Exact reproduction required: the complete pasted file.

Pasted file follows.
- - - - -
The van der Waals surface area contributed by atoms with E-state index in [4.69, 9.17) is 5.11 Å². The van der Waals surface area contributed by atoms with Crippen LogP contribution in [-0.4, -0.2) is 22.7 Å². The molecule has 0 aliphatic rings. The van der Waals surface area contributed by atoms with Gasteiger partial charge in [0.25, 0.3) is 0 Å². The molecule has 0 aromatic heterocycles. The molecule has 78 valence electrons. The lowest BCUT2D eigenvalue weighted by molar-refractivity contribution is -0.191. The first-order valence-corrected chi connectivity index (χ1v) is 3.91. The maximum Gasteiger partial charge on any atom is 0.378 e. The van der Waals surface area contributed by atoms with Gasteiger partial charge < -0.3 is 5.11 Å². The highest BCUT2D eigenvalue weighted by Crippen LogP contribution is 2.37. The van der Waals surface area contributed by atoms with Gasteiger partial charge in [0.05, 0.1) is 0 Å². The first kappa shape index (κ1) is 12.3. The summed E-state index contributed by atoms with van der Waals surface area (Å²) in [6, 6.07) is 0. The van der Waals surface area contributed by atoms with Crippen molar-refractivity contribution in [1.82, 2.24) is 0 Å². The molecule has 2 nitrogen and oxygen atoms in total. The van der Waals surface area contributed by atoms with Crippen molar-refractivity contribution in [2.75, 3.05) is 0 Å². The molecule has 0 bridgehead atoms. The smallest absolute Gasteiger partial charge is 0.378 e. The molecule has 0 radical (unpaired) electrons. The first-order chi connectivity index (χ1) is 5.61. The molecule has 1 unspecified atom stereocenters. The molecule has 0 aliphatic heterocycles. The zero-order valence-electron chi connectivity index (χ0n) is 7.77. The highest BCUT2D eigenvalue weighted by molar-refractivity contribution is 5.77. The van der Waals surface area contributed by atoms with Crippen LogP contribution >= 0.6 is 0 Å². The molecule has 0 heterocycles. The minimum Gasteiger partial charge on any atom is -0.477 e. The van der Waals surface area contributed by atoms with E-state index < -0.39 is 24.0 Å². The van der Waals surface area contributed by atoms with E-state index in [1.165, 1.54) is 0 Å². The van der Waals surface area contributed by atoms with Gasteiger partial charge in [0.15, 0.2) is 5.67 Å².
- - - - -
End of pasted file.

The van der Waals surface area contributed by atoms with E-state index in [4.69, 9.17) is 5.11 Å². The van der Waals surface area contributed by atoms with Crippen LogP contribution in [-0.4, -0.2) is 22.7 Å². The molecule has 0 aliphatic rings. The van der Waals surface area contributed by atoms with Gasteiger partial charge in [0.25, 0.3) is 0 Å². The molecule has 0 aromatic heterocycles. The molecule has 78 valence electrons. The lowest BCUT2D eigenvalue weighted by molar-refractivity contribution is -0.191. The first-order valence-corrected chi connectivity index (χ1v) is 3.91. The maximum Gasteiger partial charge on any atom is 0.378 e. The van der Waals surface area contributed by atoms with Gasteiger partial charge < -0.3 is 5.11 Å². The highest BCUT2D eigenvalue weighted by Crippen LogP contribution is 2.37. The van der Waals surface area contributed by atoms with Gasteiger partial charge in [0.05, 0.1) is 0 Å². The first kappa shape index (κ1) is 12.3. The summed E-state index contributed by atoms with van der Waals surface area (Å²) in [6, 6.07) is 0. The van der Waals surface area contributed by atoms with Crippen molar-refractivity contribution in [1.82, 2.24) is 0 Å². The molecule has 2 nitrogen and oxygen atoms in total. The van der Waals surface area contributed by atoms with Crippen molar-refractivity contribution in [2.75, 3.05) is 0 Å². The molecule has 0 bridgehead atoms. The smallest absolute Gasteiger partial charge is 0.378 e. The molecule has 0 radical (unpaired) electrons. The first-order chi connectivity index (χ1) is 5.61. The molecule has 1 unspecified atom stereocenters. The molecule has 0 aliphatic heterocycles. The zero-order valence-electron chi connectivity index (χ0n) is 7.77. The highest BCUT2D eigenvalue weighted by molar-refractivity contribution is 5.77. The van der Waals surface area contributed by atoms with Crippen LogP contribution >= 0.6 is 0 Å². The molecule has 0 heterocycles. The minimum Gasteiger partial charge on any atom is -0.477 e. The van der Waals surface area contributed by atoms with E-state index < -0.39 is 24.0 Å². The van der Waals surface area contributed by atoms with E-state index in [1.165, 1.54) is 0 Å². The van der Waals surface area contributed by atoms with Gasteiger partial charge in [0.15, 0.2) is 5.67 Å².